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Commercial Division Blog

Current Developments in the Commercial Divisions of the
New York State Courts by Schlam Stone & Dolan LLP
Posted: June 6, 2020

Landlord Not Entitled to Accounting from Tenant

On April 24, 2020, Justice Masley of the New York County Commercial Division issued a decision in 1101-43 Ave Acquisition LLC v. Rockstar Hotels LLC, 2020 NY Slip Op. 31424(U), holding that a landlord was not entitled to an accounting from a tenant or property manager, explaining:

Plaintiff cannot establish a likelihood of success with respect to its claim for an accounting. The right to an accounting is premised upon the existence of a confidential or fiduciary relationship and a breach of the duty imposed by that relationship respecting property in which the party seeking the accounting has an interest. A fiduciary relationship is created when one party is under a duty to act for, or give advice for the benefit of, another on matters within the scope of their relationship.

A fiduciary relationship is necessarily fact-specific, is grounded in a higher level of trust than normally present in the marketplace between those involved in arm’s length business transactions. Generally, where parties have entered into a contract, courts look to that agreement to discover the nexus of the parties’ relationship and the particular contractual expression establishing the parties’ interdependency. If the parties do not create their own relationship of higher trust, courts should not ordinarily transport them to the higher realm of relationship and fashion the stricter duty for them. However, it is fundamental that fiduciary liability is not dependent solely upon an agreement or contractual relation between the fiduciary and the beneficiary but results from the relation.

Indeed, a fiduciary relationship does not exist between parties engaged in an arm’s length business transaction, which is normally the situation between landlord and tenant. Demonstrating an arm’s length business transaction without special circumstances such as control by one party of the other for the good of the other or the creation of an agency relationship is insufficient.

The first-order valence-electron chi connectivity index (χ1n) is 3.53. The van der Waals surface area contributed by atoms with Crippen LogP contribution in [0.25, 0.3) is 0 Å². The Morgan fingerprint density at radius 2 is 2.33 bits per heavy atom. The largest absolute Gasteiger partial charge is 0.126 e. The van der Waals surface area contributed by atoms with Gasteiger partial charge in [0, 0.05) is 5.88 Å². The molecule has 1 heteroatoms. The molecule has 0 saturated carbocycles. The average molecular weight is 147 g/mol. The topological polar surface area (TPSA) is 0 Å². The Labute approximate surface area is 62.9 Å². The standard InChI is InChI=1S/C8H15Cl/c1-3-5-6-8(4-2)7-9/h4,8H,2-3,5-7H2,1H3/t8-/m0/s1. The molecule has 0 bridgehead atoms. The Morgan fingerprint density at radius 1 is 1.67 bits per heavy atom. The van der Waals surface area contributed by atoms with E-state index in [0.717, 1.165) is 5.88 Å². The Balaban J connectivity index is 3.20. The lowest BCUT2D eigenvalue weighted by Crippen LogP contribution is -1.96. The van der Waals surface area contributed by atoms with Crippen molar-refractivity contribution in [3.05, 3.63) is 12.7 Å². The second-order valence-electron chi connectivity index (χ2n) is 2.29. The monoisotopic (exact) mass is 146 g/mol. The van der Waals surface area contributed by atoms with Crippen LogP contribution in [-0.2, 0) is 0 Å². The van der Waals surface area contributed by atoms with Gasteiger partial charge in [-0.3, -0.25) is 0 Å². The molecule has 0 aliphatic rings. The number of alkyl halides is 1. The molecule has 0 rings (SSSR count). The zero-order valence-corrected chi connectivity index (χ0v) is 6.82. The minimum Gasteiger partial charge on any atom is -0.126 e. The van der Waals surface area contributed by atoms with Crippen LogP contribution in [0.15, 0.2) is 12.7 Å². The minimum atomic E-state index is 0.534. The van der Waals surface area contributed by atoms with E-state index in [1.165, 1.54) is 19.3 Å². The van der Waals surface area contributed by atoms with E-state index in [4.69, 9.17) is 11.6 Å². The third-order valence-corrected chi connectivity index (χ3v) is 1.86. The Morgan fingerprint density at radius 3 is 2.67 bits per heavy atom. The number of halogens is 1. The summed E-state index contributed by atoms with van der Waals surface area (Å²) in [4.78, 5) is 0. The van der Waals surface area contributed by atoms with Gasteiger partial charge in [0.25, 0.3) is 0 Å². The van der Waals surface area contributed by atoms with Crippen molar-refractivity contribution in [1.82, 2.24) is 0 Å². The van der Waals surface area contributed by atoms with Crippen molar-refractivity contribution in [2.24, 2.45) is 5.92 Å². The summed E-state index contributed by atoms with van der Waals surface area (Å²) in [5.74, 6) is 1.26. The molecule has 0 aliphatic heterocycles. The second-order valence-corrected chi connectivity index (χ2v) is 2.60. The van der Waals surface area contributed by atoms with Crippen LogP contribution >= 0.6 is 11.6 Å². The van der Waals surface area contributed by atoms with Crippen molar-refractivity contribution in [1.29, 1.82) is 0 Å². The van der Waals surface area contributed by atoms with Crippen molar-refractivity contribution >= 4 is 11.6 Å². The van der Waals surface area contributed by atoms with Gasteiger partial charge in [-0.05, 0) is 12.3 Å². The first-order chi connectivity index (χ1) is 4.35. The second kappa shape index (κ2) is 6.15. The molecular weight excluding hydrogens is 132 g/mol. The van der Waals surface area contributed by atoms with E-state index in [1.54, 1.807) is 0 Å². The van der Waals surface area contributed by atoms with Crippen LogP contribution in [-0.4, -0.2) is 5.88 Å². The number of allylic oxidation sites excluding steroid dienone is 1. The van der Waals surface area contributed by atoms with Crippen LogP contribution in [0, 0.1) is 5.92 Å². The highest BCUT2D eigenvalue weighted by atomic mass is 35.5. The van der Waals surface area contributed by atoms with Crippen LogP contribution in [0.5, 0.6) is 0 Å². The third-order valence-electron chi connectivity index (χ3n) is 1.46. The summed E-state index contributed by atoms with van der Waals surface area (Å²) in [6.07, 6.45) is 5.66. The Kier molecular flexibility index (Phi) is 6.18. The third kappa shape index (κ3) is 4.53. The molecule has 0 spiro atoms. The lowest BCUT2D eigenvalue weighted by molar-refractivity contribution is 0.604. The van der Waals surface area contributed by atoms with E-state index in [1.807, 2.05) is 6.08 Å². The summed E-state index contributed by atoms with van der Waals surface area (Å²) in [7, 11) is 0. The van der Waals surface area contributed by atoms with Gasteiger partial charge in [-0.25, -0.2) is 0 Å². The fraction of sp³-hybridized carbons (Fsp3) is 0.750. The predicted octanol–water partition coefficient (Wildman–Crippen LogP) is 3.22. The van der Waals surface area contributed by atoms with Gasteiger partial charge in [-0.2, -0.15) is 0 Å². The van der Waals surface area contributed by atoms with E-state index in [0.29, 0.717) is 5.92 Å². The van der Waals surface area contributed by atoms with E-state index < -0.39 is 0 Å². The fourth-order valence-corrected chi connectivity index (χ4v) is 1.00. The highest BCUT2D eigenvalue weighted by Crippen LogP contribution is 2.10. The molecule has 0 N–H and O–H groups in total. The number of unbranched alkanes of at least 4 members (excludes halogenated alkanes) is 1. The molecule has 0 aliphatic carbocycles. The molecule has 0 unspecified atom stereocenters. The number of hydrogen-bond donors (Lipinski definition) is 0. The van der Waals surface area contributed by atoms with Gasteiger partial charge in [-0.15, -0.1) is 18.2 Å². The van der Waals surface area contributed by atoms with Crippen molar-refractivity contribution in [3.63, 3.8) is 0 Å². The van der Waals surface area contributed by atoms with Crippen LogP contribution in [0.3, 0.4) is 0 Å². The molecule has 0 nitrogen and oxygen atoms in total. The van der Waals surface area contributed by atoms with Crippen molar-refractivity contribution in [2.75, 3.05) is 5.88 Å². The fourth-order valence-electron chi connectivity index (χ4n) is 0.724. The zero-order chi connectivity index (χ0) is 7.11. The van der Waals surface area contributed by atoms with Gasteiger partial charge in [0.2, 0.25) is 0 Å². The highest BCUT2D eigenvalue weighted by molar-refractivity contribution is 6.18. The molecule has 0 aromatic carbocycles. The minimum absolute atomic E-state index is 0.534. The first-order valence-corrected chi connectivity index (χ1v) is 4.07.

Plaintiff does not have a confidential or fiduciary relationship with defendants. The Lease outlines core responsibilities consistent with a relationship between a lessor and lessee and is bereft of any provisions that create a fiduciary duty. Additionally, the other relevant agreements also lack any provisions that create a fiduciary duty. Lastly, plaintiff has failed to demonstrate how the relationship of the parties created a fiduciary duty especially because defendants’ obligation to collect revenues of the Hotel and pay them to certain accounts and creditors of plaintiff or the Hotel is precisely the arm-length business transaction that the relevant contracts memorialized. Therefore, plaintiff has failed to demonstrate the first prong necessary for a preliminary injunction to issue with respect to its accounting claim. Because plaintiff has not established the first prong, the court declines to discuss the other two requirements.

(Internal quotations and citations omitted).

Fiduciaries have special duties and complex commercial litigation often involves allegations of a breach of those duties. We both bring and defend breach of fiduciary duty and professional malpractice claims and other claims relating to the duties of trustees and professionals such as lawyers, accountants and architects to their clients. Contact Schlam Stone & Dolan partner John Lundin at jlundin@schlamstone.com if you or a client have questions regarding such claims or appeals of such claims.

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